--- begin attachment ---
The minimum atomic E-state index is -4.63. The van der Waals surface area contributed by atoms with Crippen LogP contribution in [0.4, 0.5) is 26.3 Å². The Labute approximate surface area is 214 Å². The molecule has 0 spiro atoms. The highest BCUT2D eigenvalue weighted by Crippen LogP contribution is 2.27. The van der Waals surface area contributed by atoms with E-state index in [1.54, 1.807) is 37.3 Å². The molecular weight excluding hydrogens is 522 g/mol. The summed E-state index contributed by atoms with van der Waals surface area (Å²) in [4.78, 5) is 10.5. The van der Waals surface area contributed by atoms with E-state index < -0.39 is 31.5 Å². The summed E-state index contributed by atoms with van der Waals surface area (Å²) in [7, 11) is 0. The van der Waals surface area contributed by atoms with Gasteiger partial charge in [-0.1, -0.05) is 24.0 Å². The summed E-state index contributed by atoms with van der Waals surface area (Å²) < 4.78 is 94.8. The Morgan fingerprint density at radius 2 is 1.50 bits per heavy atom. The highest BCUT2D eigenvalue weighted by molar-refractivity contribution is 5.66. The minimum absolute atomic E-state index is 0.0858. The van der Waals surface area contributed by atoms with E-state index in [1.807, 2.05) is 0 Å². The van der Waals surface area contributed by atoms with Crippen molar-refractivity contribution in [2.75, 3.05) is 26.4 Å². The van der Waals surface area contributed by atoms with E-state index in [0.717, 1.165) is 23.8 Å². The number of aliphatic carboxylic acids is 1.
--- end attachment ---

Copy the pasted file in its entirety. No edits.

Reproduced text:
The minimum atomic E-state index is -4.63. The van der Waals surface area contributed by atoms with Crippen LogP contribution in [0.4, 0.5) is 26.3 Å². The Labute approximate surface area is 214 Å². The molecule has 0 spiro atoms. The highest BCUT2D eigenvalue weighted by Crippen LogP contribution is 2.27. The van der Waals surface area contributed by atoms with E-state index in [1.54, 1.807) is 37.3 Å². The molecular weight excluding hydrogens is 522 g/mol. The summed E-state index contributed by atoms with van der Waals surface area (Å²) in [4.78, 5) is 10.5. The van der Waals surface area contributed by atoms with E-state index < -0.39 is 31.5 Å². The summed E-state index contributed by atoms with van der Waals surface area (Å²) in [7, 11) is 0. The van der Waals surface area contributed by atoms with Gasteiger partial charge in [-0.1, -0.05) is 24.0 Å². The summed E-state index contributed by atoms with van der Waals surface area (Å²) < 4.78 is 94.8. The Morgan fingerprint density at radius 2 is 1.50 bits per heavy atom. The highest BCUT2D eigenvalue weighted by molar-refractivity contribution is 5.66. The minimum absolute atomic E-state index is 0.0858. The van der Waals surface area contributed by atoms with E-state index in [1.807, 2.05) is 0 Å². The van der Waals surface area contributed by atoms with Crippen molar-refractivity contribution in [2.75, 3.05) is 26.4 Å². The van der Waals surface area contributed by atoms with E-state index in [0.717, 1.165) is 23.8 Å². The number of aliphatic carboxylic acids is 1.